On January 15, 1919, Bridget Clougherty was in the kitchen of her North End, Boston home mixing cookie dough. She called to her son upstairs.
“I’m out of syrup! Sneak over and bring me back a cup!”
Stephen had been unemployed for months and spent most of his days helping his mother around the house. He dawdled in bed for a few minutes before getting up and found her impatiently tapping her foot at the bottom of the stairs. She was holding out a wooden mug and he took it from her without a word. Dragging his feet he turned towards the distilling company on the banks of the River Charles.
As the police station came into view from behind the massive storage tank, Stephen was startled by a loud rumbling. He’d never served in the war but he was fairly sure it was the sound of a machine gun. Instinctively, he wheeled around and began running home, calling out to his mother on the way.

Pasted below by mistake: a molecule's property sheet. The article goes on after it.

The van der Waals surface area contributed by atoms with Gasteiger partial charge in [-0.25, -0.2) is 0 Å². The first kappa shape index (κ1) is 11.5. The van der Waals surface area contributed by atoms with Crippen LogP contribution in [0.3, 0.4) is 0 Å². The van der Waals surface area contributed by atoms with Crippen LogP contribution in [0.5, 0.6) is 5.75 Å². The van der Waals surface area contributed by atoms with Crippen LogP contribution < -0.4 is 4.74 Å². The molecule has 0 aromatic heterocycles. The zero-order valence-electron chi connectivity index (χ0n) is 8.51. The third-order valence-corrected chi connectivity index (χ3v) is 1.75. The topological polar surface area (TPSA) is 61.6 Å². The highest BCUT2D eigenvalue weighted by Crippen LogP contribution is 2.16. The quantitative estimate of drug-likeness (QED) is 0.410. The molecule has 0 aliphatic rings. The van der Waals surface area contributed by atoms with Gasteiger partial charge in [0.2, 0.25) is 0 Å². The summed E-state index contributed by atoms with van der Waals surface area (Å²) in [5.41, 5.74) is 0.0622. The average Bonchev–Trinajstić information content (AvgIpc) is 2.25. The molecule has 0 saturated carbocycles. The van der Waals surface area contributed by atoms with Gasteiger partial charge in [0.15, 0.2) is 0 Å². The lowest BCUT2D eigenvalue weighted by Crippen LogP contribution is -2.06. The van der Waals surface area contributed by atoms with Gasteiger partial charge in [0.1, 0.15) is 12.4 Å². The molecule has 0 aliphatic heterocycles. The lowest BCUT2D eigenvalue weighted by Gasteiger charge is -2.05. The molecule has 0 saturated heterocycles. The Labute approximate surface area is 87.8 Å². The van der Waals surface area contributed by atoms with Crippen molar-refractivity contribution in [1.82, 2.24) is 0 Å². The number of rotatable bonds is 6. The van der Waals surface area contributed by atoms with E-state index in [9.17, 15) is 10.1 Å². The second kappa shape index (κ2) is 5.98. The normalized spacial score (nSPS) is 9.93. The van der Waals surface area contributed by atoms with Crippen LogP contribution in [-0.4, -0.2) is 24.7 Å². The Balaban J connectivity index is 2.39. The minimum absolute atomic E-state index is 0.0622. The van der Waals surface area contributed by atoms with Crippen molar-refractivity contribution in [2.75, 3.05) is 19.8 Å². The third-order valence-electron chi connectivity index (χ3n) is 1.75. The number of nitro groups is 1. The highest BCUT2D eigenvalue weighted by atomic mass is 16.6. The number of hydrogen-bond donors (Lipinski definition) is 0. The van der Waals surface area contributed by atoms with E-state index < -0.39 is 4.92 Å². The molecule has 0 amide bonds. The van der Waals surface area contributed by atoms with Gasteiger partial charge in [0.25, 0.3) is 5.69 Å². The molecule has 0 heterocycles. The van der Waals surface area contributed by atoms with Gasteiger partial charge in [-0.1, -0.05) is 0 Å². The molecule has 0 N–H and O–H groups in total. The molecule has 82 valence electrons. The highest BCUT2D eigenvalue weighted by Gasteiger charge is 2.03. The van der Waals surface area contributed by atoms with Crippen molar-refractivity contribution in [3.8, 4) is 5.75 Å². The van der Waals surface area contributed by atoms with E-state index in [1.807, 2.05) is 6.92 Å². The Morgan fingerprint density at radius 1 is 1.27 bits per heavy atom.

Bridget heard the yelling and felt the house shake. She poked her head out the kitchen window and gasped. Her son was running towards her and screaming out, “Shootout at the police station!” Behind him was a massive wave. He never knew what hit him. In a split second he was submerged and pounded against the cobblestones below.
A moment later, the Clougherty house was ripped from its foundation and pushed down Copps Hill Terrace before it finally flipped over and crumbled beneath the thick brown tide.
It wasn’t a shootout and it wasn’t a tidal wave from the river. The echo that Stephen heard before he perished was the sound of the rivets bursting from the leaky tank that held 2,300,000 gallons of molasses. The 35 mph 10’ wave killed 21 unsuspecting people.